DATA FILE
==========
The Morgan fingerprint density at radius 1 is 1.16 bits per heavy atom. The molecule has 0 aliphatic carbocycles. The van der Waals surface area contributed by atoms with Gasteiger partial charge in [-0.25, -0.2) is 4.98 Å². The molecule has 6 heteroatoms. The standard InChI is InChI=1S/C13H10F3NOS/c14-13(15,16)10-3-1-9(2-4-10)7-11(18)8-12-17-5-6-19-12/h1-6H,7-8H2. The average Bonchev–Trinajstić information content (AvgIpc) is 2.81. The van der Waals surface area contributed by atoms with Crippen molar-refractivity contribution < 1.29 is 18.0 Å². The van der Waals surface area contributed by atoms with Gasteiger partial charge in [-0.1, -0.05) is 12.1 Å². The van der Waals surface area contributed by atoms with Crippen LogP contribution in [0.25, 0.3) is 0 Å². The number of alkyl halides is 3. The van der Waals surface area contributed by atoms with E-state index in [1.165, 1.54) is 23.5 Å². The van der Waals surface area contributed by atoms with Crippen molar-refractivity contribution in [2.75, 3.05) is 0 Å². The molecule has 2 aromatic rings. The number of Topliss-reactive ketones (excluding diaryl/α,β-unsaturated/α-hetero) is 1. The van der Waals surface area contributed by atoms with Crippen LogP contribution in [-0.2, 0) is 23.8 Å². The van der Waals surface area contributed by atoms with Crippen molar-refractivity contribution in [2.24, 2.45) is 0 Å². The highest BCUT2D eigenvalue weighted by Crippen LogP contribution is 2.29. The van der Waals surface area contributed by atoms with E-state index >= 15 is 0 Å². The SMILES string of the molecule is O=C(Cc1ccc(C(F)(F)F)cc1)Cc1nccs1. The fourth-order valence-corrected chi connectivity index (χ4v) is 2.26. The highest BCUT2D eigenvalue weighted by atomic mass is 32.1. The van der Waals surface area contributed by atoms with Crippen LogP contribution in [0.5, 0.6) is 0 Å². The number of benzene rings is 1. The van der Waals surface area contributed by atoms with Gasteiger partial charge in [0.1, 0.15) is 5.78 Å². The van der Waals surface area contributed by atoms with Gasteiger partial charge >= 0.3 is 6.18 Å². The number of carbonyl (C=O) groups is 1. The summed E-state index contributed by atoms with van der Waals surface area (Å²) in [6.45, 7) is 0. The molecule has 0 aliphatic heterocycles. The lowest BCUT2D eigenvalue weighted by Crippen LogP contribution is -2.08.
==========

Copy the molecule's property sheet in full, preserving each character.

The Morgan fingerprint density at radius 1 is 1.16 bits per heavy atom. The molecule has 0 aliphatic carbocycles. The van der Waals surface area contributed by atoms with Gasteiger partial charge in [-0.25, -0.2) is 4.98 Å². The molecule has 6 heteroatoms. The standard InChI is InChI=1S/C13H10F3NOS/c14-13(15,16)10-3-1-9(2-4-10)7-11(18)8-12-17-5-6-19-12/h1-6H,7-8H2. The average Bonchev–Trinajstić information content (AvgIpc) is 2.81. The van der Waals surface area contributed by atoms with Crippen molar-refractivity contribution < 1.29 is 18.0 Å². The van der Waals surface area contributed by atoms with Gasteiger partial charge in [-0.1, -0.05) is 12.1 Å². The van der Waals surface area contributed by atoms with Crippen LogP contribution in [0.25, 0.3) is 0 Å². The number of alkyl halides is 3. The van der Waals surface area contributed by atoms with E-state index in [1.165, 1.54) is 23.5 Å². The van der Waals surface area contributed by atoms with Crippen molar-refractivity contribution in [2.75, 3.05) is 0 Å². The molecule has 2 aromatic rings. The number of Topliss-reactive ketones (excluding diaryl/α,β-unsaturated/α-hetero) is 1. The van der Waals surface area contributed by atoms with Crippen LogP contribution in [-0.2, 0) is 23.8 Å². The van der Waals surface area contributed by atoms with Crippen molar-refractivity contribution in [2.24, 2.45) is 0 Å². The highest BCUT2D eigenvalue weighted by Crippen LogP contribution is 2.29. The van der Waals surface area contributed by atoms with E-state index >= 15 is 0 Å². The SMILES string of the molecule is O=C(Cc1ccc(C(F)(F)F)cc1)Cc1nccs1. The fourth-order valence-corrected chi connectivity index (χ4v) is 2.26. The highest BCUT2D eigenvalue weighted by atomic mass is 32.1. The van der Waals surface area contributed by atoms with Crippen LogP contribution in [0.5, 0.6) is 0 Å². The number of benzene rings is 1. The van der Waals surface area contributed by atoms with Gasteiger partial charge in [0.1, 0.15) is 5.78 Å². The van der Waals surface area contributed by atoms with Gasteiger partial charge >= 0.3 is 6.18 Å². The number of carbonyl (C=O) groups is 1. The summed E-state index contributed by atoms with van der Waals surface area (Å²) in [6.45, 7) is 0. The molecule has 0 aliphatic heterocycles. The lowest BCUT2D eigenvalue weighted by Crippen LogP contribution is -2.08.